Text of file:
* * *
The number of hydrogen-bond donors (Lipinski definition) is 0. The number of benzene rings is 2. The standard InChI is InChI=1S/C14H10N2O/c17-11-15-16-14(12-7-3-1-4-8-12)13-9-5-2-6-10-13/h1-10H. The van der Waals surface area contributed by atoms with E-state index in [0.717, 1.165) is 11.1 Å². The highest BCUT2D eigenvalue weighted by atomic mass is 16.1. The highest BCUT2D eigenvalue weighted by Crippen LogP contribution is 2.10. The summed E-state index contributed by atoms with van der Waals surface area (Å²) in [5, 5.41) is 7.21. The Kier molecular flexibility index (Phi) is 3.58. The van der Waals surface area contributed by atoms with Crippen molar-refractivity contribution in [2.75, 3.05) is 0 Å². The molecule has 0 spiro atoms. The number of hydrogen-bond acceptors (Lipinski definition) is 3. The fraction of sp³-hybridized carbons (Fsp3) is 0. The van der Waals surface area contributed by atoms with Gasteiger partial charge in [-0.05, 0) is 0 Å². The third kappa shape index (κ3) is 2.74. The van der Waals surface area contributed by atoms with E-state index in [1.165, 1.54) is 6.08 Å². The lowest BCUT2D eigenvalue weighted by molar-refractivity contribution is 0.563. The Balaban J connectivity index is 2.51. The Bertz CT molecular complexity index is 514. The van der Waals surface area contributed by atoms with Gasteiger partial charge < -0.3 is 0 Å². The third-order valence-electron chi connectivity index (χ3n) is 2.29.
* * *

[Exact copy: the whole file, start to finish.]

The number of hydrogen-bond donors (Lipinski definition) is 0. The number of benzene rings is 2. The standard InChI is InChI=1S/C14H10N2O/c17-11-15-16-14(12-7-3-1-4-8-12)13-9-5-2-6-10-13/h1-10H. The van der Waals surface area contributed by atoms with E-state index in [0.717, 1.165) is 11.1 Å². The highest BCUT2D eigenvalue weighted by atomic mass is 16.1. The highest BCUT2D eigenvalue weighted by Crippen LogP contribution is 2.10. The summed E-state index contributed by atoms with van der Waals surface area (Å²) in [5, 5.41) is 7.21. The Kier molecular flexibility index (Phi) is 3.58. The van der Waals surface area contributed by atoms with Crippen molar-refractivity contribution in [2.75, 3.05) is 0 Å². The molecule has 0 spiro atoms. The number of hydrogen-bond acceptors (Lipinski definition) is 3. The fraction of sp³-hybridized carbons (Fsp3) is 0. The van der Waals surface area contributed by atoms with Gasteiger partial charge in [-0.05, 0) is 0 Å². The third kappa shape index (κ3) is 2.74. The van der Waals surface area contributed by atoms with E-state index in [1.165, 1.54) is 6.08 Å². The lowest BCUT2D eigenvalue weighted by molar-refractivity contribution is 0.563. The Balaban J connectivity index is 2.51. The Bertz CT molecular complexity index is 514. The van der Waals surface area contributed by atoms with Gasteiger partial charge < -0.3 is 0 Å². The third-order valence-electron chi connectivity index (χ3n) is 2.29.